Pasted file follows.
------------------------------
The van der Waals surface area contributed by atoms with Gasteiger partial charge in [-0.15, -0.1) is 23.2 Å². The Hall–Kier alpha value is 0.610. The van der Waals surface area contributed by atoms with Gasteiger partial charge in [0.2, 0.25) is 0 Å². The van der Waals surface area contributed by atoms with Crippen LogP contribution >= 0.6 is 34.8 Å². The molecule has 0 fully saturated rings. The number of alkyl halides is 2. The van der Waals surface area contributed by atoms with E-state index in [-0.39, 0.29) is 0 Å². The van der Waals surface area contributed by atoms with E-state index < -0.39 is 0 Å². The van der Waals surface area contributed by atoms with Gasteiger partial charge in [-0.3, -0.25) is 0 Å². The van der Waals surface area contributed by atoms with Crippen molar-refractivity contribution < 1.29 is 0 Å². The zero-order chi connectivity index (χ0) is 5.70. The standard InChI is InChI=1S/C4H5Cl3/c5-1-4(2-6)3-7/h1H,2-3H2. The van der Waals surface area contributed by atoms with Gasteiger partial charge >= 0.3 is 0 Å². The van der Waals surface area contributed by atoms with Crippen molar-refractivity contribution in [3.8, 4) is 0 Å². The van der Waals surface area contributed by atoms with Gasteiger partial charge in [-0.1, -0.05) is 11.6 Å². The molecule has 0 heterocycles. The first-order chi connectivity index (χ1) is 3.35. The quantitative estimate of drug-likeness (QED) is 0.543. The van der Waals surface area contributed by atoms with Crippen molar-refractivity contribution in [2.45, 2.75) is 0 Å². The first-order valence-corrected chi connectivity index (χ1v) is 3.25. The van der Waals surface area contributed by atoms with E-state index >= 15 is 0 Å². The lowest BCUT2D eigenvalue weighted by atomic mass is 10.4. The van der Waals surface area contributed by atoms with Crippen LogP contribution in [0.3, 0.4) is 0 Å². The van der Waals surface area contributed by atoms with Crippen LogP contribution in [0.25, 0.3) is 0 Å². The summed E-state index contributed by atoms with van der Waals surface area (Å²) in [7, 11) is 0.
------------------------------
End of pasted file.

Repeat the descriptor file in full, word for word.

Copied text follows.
The van der Waals surface area contributed by atoms with Gasteiger partial charge in [-0.15, -0.1) is 23.2 Å². The Hall–Kier alpha value is 0.610. The van der Waals surface area contributed by atoms with Gasteiger partial charge in [0.2, 0.25) is 0 Å². The van der Waals surface area contributed by atoms with Crippen LogP contribution >= 0.6 is 34.8 Å². The molecule has 0 fully saturated rings. The number of alkyl halides is 2. The van der Waals surface area contributed by atoms with E-state index in [-0.39, 0.29) is 0 Å². The van der Waals surface area contributed by atoms with E-state index < -0.39 is 0 Å². The van der Waals surface area contributed by atoms with Gasteiger partial charge in [-0.3, -0.25) is 0 Å². The van der Waals surface area contributed by atoms with Crippen molar-refractivity contribution < 1.29 is 0 Å². The zero-order chi connectivity index (χ0) is 5.70. The standard InChI is InChI=1S/C4H5Cl3/c5-1-4(2-6)3-7/h1H,2-3H2. The van der Waals surface area contributed by atoms with Gasteiger partial charge >= 0.3 is 0 Å². The van der Waals surface area contributed by atoms with Crippen molar-refractivity contribution in [3.8, 4) is 0 Å². The van der Waals surface area contributed by atoms with Gasteiger partial charge in [-0.1, -0.05) is 11.6 Å². The molecule has 0 heterocycles. The first-order chi connectivity index (χ1) is 3.35. The quantitative estimate of drug-likeness (QED) is 0.543. The van der Waals surface area contributed by atoms with Crippen molar-refractivity contribution in [2.45, 2.75) is 0 Å². The first-order valence-corrected chi connectivity index (χ1v) is 3.25. The van der Waals surface area contributed by atoms with E-state index >= 15 is 0 Å². The lowest BCUT2D eigenvalue weighted by atomic mass is 10.4. The van der Waals surface area contributed by atoms with Crippen LogP contribution in [0.3, 0.4) is 0 Å². The van der Waals surface area contributed by atoms with Crippen LogP contribution in [0.25, 0.3) is 0 Å². The summed E-state index contributed by atoms with van der Waals surface area (Å²) in [7, 11) is 0.